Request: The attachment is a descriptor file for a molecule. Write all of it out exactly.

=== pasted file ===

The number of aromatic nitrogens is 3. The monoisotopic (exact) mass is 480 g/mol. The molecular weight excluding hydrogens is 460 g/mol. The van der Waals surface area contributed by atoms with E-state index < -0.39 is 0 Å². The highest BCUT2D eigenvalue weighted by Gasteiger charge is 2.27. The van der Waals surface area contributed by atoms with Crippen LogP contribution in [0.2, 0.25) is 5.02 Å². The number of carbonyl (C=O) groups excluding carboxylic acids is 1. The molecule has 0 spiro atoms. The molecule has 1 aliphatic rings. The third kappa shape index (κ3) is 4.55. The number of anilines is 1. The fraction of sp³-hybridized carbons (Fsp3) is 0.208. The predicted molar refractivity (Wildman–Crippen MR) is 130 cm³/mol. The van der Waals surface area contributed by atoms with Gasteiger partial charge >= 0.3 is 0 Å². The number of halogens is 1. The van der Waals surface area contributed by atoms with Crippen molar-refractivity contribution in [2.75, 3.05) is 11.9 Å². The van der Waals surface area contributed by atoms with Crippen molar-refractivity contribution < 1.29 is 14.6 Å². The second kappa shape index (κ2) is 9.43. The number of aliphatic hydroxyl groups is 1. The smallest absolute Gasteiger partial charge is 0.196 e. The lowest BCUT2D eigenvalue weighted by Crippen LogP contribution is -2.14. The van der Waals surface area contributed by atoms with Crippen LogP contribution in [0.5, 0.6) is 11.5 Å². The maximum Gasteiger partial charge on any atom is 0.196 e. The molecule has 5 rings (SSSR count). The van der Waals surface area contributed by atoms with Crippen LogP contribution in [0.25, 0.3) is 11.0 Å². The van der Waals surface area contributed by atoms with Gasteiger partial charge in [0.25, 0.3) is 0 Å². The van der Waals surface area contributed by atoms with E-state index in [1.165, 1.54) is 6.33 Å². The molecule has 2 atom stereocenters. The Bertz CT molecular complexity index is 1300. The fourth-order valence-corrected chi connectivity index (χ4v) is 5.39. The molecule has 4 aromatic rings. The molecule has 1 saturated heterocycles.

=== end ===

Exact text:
The number of aromatic nitrogens is 3. The monoisotopic (exact) mass is 480 g/mol. The molecular weight excluding hydrogens is 460 g/mol. The van der Waals surface area contributed by atoms with E-state index < -0.39 is 0 Å². The highest BCUT2D eigenvalue weighted by Gasteiger charge is 2.27. The van der Waals surface area contributed by atoms with Crippen LogP contribution in [0.2, 0.25) is 5.02 Å². The number of carbonyl (C=O) groups excluding carboxylic acids is 1. The molecule has 0 spiro atoms. The molecule has 1 aliphatic rings. The third kappa shape index (κ3) is 4.55. The number of anilines is 1. The fraction of sp³-hybridized carbons (Fsp3) is 0.208. The predicted molar refractivity (Wildman–Crippen MR) is 130 cm³/mol. The van der Waals surface area contributed by atoms with Gasteiger partial charge >= 0.3 is 0 Å². The number of halogens is 1. The van der Waals surface area contributed by atoms with Crippen molar-refractivity contribution in [2.75, 3.05) is 11.9 Å². The van der Waals surface area contributed by atoms with Crippen molar-refractivity contribution < 1.29 is 14.6 Å². The second kappa shape index (κ2) is 9.43. The number of aliphatic hydroxyl groups is 1. The smallest absolute Gasteiger partial charge is 0.196 e. The lowest BCUT2D eigenvalue weighted by Crippen LogP contribution is -2.14. The van der Waals surface area contributed by atoms with Crippen LogP contribution in [0.5, 0.6) is 11.5 Å². The maximum Gasteiger partial charge on any atom is 0.196 e. The molecule has 5 rings (SSSR count). The van der Waals surface area contributed by atoms with Crippen LogP contribution in [0.25, 0.3) is 11.0 Å². The van der Waals surface area contributed by atoms with Gasteiger partial charge in [0.25, 0.3) is 0 Å². The van der Waals surface area contributed by atoms with E-state index in [1.165, 1.54) is 6.33 Å². The molecule has 2 atom stereocenters. The Bertz CT molecular complexity index is 1300. The fourth-order valence-corrected chi connectivity index (χ4v) is 5.39. The molecule has 4 aromatic rings. The molecule has 1 saturated heterocycles.